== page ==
Date of this Version
Published in Virology 444:1–2 (September 2013), pp. 363–373; doi: 10.1016/j.virol.2013.07.002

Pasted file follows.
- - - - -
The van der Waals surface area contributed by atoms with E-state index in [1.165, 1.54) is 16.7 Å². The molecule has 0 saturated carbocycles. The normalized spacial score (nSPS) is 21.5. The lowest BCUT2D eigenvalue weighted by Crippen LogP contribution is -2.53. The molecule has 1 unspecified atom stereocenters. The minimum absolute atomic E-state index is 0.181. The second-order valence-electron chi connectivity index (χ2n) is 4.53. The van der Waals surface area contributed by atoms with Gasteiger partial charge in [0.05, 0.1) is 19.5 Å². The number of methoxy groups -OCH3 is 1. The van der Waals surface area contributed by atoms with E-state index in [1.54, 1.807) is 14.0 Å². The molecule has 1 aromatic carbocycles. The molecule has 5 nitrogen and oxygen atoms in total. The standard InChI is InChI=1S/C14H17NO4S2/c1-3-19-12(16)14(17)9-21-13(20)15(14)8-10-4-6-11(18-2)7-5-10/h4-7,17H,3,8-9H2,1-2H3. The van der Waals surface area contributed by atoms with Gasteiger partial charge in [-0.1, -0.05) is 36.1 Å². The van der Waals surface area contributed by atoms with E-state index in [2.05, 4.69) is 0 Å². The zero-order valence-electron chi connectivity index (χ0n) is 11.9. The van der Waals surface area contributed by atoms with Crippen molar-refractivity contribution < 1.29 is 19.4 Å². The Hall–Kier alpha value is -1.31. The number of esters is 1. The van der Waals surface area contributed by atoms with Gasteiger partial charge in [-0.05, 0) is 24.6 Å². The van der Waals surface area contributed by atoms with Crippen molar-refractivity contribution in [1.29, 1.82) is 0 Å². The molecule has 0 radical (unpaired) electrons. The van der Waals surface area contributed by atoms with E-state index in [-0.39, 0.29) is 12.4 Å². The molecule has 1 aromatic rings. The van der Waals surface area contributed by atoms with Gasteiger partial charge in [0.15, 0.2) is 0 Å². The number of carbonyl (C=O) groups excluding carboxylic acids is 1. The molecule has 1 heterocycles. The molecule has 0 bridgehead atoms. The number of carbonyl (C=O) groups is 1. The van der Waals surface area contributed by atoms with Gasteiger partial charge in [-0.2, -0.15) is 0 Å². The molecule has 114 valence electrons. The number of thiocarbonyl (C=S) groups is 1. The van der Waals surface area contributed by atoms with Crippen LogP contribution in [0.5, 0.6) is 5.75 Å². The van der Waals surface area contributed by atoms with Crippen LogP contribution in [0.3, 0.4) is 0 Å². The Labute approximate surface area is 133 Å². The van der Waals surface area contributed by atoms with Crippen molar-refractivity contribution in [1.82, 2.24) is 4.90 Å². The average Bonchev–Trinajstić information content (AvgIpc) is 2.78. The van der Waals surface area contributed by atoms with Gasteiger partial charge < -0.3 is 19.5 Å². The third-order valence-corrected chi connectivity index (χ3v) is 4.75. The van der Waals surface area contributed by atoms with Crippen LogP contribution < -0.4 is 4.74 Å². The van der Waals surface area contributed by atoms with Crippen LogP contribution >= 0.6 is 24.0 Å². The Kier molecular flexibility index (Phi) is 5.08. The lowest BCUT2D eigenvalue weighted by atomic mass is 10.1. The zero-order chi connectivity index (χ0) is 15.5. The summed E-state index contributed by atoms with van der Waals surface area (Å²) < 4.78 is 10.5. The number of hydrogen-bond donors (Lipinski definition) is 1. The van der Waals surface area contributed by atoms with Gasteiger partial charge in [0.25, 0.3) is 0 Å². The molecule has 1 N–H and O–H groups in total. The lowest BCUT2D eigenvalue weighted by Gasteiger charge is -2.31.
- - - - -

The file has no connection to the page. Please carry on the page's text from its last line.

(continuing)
Barrier to autointegration factor (BAF/BANF1) is a cellular DNA-binding protein found in the nucleus and cytoplasm. Cytoplasmic BAF binds to foreign DNA and can act as a defense against vaccinia DNA replication. To evade BAF, vaccinia expresses the B1 kinase, which phosphorylates BAF and blocks its ability to bind DNA. Interestingly, B1 is also needed for viral intermediate gene expression via an unknown mechanism. Therefore, we evaluated the impact of B1-BAF signaling on vaccinia transcription. Strikingly, the decrease in vaccinia transcription caused by loss of B1 can be rescued by depletion of BAF. The repressive action of BAF is greatest on a viral promoter, and is more modest when non-vaccinia promoters are employed, which suggests BAF acts in a gene specific manner. These studies expand our understanding of the role of the B1 kinase during infection and provide the first evidence that BAF is a defense against viral gene expression.